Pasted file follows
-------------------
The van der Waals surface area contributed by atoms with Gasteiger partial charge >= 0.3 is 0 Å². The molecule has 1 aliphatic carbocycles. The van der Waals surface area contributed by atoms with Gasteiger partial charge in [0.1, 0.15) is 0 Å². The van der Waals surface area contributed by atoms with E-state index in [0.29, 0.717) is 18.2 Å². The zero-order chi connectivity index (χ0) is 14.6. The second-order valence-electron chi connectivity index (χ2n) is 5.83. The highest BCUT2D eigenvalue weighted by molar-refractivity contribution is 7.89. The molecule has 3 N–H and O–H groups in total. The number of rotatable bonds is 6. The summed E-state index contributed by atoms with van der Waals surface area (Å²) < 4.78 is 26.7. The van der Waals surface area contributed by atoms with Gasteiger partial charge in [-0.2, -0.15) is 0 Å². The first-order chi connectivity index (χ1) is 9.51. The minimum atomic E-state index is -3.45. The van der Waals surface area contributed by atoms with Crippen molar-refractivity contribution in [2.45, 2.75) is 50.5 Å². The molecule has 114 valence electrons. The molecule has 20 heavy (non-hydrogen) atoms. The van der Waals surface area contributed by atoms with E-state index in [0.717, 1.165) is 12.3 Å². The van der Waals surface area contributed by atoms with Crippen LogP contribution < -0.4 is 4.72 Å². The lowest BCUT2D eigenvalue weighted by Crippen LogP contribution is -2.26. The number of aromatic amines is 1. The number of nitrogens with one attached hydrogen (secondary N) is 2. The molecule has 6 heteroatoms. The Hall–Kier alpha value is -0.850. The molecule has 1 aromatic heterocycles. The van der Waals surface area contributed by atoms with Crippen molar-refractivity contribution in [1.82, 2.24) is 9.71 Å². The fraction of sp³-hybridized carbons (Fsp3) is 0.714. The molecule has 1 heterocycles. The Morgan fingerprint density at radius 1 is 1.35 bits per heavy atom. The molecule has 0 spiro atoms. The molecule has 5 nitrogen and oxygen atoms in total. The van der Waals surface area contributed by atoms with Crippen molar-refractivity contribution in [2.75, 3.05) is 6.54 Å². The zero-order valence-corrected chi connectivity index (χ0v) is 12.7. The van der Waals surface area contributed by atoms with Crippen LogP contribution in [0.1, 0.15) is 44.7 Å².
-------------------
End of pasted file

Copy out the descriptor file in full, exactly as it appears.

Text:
The van der Waals surface area contributed by atoms with Gasteiger partial charge >= 0.3 is 0 Å². The molecule has 1 aliphatic carbocycles. The van der Waals surface area contributed by atoms with Gasteiger partial charge in [0.1, 0.15) is 0 Å². The van der Waals surface area contributed by atoms with E-state index in [0.29, 0.717) is 18.2 Å². The zero-order chi connectivity index (χ0) is 14.6. The second-order valence-electron chi connectivity index (χ2n) is 5.83. The highest BCUT2D eigenvalue weighted by molar-refractivity contribution is 7.89. The molecule has 3 N–H and O–H groups in total. The number of rotatable bonds is 6. The summed E-state index contributed by atoms with van der Waals surface area (Å²) < 4.78 is 26.7. The van der Waals surface area contributed by atoms with Gasteiger partial charge in [-0.2, -0.15) is 0 Å². The first-order chi connectivity index (χ1) is 9.51. The minimum atomic E-state index is -3.45. The van der Waals surface area contributed by atoms with Crippen molar-refractivity contribution in [2.45, 2.75) is 50.5 Å². The molecule has 114 valence electrons. The molecule has 20 heavy (non-hydrogen) atoms. The van der Waals surface area contributed by atoms with E-state index in [0.717, 1.165) is 12.3 Å². The van der Waals surface area contributed by atoms with Crippen LogP contribution < -0.4 is 4.72 Å². The lowest BCUT2D eigenvalue weighted by Crippen LogP contribution is -2.26. The number of aromatic amines is 1. The number of nitrogens with one attached hydrogen (secondary N) is 2. The molecule has 6 heteroatoms. The Hall–Kier alpha value is -0.850. The molecule has 1 aromatic heterocycles. The van der Waals surface area contributed by atoms with Crippen molar-refractivity contribution in [1.82, 2.24) is 9.71 Å². The fraction of sp³-hybridized carbons (Fsp3) is 0.714. The molecule has 1 heterocycles. The Morgan fingerprint density at radius 1 is 1.35 bits per heavy atom. The molecule has 0 spiro atoms. The molecule has 5 nitrogen and oxygen atoms in total. The van der Waals surface area contributed by atoms with Crippen molar-refractivity contribution in [2.75, 3.05) is 6.54 Å². The zero-order valence-corrected chi connectivity index (χ0v) is 12.7. The van der Waals surface area contributed by atoms with Crippen LogP contribution in [0.1, 0.15) is 44.7 Å².